Opinion: Bloomington, Ind. Makes Smart Move to Mandate Seated Vehicles in its Micromobility Program
Bloomington, Indiana is pioneering a new approach to micromobility: by this summer, 25 percent of each operator’s micromobility fleet must consist of sit-down scooters or e-bikes. Operators that surpass this requirement with 50 percent or more seated vehicles will get a discount on City fees. As part of updated rules passed this month, the City will lift its nighttime riding curfew for seated vehicles only.
Why the big focus on seated vehicles? According to a City staff presentation to the Bloomington Board of Public Works, seated vehicles may attract new riders, enable longer trips, and provide safety benefits.
Data on millions of rides from Veo markets across North America supports Bloomington’s move for a few key reasons:
- Attracting new riders. While young males tend to be overrepresented in micromobility ridership, there is great potential to bring new riders into the fold through actions like adding protected bike lanes. Veo user research indicates that prioritizing certain vehicle types could help diversify ridership further.Veo’s latest market-wide survey of nearly 10,000 riders found that throttle-powered, seated vehicles are favored by older riders, women, and people with disabilities. Many of these traditionally underrepresented riders prefer seated vehicles because they provide a greater sense of comfort and don’t require the need to stand or pedal – which is great if you prefer a more balanced ride or are dressed up for work. Riders also report that these vehicles provide transportation access while they are managing sprained ankles, knee and hip injuries, and other mobility challenges.
- Enabling longer trips. In order for micromobility to replace more car trips, riders need to feel comfortable traveling longer distances. Seated vehicles are key to achieving this goal: Veo ridership data indicates that seated vehicles are preferred for longer trips, with rides typically lasting one mile longer on seated vehicles than standing scooters. Seated vehicles are especially helpful for traveling greater distances at night, when bus service is less frequent or in some cases not operating at all.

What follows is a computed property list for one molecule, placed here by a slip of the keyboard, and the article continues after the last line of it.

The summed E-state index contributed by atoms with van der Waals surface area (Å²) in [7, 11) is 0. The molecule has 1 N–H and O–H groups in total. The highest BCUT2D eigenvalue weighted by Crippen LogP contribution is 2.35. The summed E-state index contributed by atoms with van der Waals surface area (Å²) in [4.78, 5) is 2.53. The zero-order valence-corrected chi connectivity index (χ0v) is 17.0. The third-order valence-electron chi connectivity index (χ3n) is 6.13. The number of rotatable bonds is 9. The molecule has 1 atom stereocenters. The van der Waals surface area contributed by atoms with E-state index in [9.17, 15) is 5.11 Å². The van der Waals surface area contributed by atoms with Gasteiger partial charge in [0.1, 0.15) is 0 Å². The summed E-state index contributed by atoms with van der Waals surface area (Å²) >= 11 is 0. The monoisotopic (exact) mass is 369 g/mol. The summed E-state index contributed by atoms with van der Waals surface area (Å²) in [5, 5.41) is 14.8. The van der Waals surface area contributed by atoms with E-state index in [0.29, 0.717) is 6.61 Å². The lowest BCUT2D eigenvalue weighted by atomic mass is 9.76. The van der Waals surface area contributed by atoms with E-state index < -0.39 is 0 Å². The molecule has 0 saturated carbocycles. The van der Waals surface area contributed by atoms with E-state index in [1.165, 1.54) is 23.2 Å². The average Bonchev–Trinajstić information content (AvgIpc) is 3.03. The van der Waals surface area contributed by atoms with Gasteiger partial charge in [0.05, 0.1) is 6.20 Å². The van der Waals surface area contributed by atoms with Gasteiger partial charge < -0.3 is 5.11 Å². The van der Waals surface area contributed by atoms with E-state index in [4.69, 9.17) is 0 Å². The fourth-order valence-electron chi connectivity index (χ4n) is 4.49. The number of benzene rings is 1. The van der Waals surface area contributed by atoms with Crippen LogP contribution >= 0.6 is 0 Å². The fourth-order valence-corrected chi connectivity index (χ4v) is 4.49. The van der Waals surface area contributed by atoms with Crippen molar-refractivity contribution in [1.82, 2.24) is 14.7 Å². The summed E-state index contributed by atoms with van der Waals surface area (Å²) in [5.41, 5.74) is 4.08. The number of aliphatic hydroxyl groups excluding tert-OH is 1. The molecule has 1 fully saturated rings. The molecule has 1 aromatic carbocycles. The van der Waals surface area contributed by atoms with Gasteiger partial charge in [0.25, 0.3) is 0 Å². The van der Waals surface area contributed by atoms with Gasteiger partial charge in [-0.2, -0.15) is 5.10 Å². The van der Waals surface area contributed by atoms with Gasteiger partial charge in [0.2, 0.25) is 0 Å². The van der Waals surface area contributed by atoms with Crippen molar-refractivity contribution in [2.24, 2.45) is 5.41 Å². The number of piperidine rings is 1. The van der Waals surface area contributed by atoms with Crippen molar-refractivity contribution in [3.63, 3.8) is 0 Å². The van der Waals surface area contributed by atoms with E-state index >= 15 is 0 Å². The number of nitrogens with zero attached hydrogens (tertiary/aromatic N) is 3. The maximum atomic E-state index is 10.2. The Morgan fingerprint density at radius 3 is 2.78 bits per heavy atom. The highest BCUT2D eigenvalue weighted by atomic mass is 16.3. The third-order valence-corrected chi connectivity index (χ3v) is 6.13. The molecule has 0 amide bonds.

- Improving safety. Veo trips on both standing and seated vehicles are extremely safe, with approximately 99.99 percent of all trips completed without incident nationally. Additionally, in line with safety studies from major urban markets like Oakland, CA, the vast majority of micromobility crashes that result in injuries involve another mode of transportation — i.e. a for-hire or private car. This is why we must continue to promote seated and standing scooters as sustainable means of transportation as cities install more protected bike lanes to enhance rider safety.
While micromobility’s track record over the past five years shows that scooter and bike trips are overwhelmingly safe, data indicates that vehicle type can also affect safety: Veo seated vehicles experience 62 percent fewer crashes than standing scooters. This was not surprising to us, given that riders report that our seated scooter’s large tires and lower center of gravity provides a greater sense of balance and control, especially for new riders who are unaccustomed to stand-up scooters. Riders also report finding the large tires beneficial for navigating common road conditions like potholes, rocks, and uneven surfaces.
More research is needed on the benefits of seated vehicles
There is limited third-party research on how vehicle type affects rider experience. Further exploration of this topic could generate important learnings about how vehicle type affects ridership demographics, trip length, and safety. It’s also important for policymakers and researchers to note that not all seated vehicles are the same. For example, a seated scooter with large tires, a large frame, and a lower center of gravity is going to provide a much different riding experience than a “seated scooter” that has been assembled by welding a bike seat onto the body of a standing scooter. Similarly, a class 1 e-bike, which requires riders to pedal, may provide a different level of access than a class 2 throttle-assist e-bike where pedaling is optional.
Building a safe, accessible micromobility future for all
With our industry still in its infancy, the actions we take today will determine our ability to realize the benefits of micromobility at scale. One action cities can take now to grow ridership is to follow Bloomington’s lead by mandating seated vehicles. With thoughtful deployment of seated vehicles, we can advance the industry as we ensure safe, car-free transportation access for all.
Alex Keating is Head of Policy and Partnerships at Veo, the micromobility company on a mission to end car dependency by making clean transportation accessible to all. Alex formerly served as Director of Special Projects at the New York City Department of Transportation.
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